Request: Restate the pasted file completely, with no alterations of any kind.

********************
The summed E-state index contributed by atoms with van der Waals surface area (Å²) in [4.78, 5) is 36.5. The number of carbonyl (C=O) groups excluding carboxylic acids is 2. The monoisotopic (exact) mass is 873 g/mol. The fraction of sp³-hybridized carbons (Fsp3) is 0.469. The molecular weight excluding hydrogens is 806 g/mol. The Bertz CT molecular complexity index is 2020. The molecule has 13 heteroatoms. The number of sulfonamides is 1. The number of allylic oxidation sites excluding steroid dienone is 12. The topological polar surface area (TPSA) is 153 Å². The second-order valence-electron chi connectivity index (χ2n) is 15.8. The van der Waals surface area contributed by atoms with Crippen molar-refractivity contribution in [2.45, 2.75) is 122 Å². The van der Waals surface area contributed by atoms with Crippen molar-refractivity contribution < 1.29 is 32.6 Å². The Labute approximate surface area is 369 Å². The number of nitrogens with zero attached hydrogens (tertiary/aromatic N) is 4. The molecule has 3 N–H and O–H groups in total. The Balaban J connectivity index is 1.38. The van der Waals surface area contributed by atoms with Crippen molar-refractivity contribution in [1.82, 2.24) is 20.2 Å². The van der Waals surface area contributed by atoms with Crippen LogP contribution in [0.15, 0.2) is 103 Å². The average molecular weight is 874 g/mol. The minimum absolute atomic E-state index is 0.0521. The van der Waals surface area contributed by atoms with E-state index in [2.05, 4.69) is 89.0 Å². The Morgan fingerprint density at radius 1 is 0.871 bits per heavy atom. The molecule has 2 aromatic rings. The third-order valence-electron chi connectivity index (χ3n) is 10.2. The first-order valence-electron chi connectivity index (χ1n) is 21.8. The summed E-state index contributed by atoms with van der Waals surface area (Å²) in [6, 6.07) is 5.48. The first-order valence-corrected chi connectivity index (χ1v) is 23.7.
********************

The summed E-state index contributed by atoms with van der Waals surface area (Å²) in [4.78, 5) is 36.5. The number of carbonyl (C=O) groups excluding carboxylic acids is 2. The monoisotopic (exact) mass is 873 g/mol. The fraction of sp³-hybridized carbons (Fsp3) is 0.469. The molecular weight excluding hydrogens is 806 g/mol. The Bertz CT molecular complexity index is 2020. The molecule has 13 heteroatoms. The number of sulfonamides is 1. The number of allylic oxidation sites excluding steroid dienone is 12. The topological polar surface area (TPSA) is 153 Å². The second-order valence-electron chi connectivity index (χ2n) is 15.8. The van der Waals surface area contributed by atoms with Crippen molar-refractivity contribution in [2.45, 2.75) is 122 Å². The van der Waals surface area contributed by atoms with Crippen molar-refractivity contribution < 1.29 is 32.6 Å². The Labute approximate surface area is 369 Å². The number of nitrogens with zero attached hydrogens (tertiary/aromatic N) is 4. The molecule has 3 N–H and O–H groups in total. The Balaban J connectivity index is 1.38. The van der Waals surface area contributed by atoms with Crippen molar-refractivity contribution in [1.82, 2.24) is 20.2 Å². The van der Waals surface area contributed by atoms with Crippen LogP contribution in [0.15, 0.2) is 103 Å². The average molecular weight is 874 g/mol. The minimum absolute atomic E-state index is 0.0521. The van der Waals surface area contributed by atoms with E-state index in [2.05, 4.69) is 89.0 Å². The Morgan fingerprint density at radius 1 is 0.871 bits per heavy atom. The molecule has 2 aromatic rings. The third-order valence-electron chi connectivity index (χ3n) is 10.2. The first-order valence-electron chi connectivity index (χ1n) is 21.8. The summed E-state index contributed by atoms with van der Waals surface area (Å²) in [6, 6.07) is 5.48. The first-order valence-corrected chi connectivity index (χ1v) is 23.7.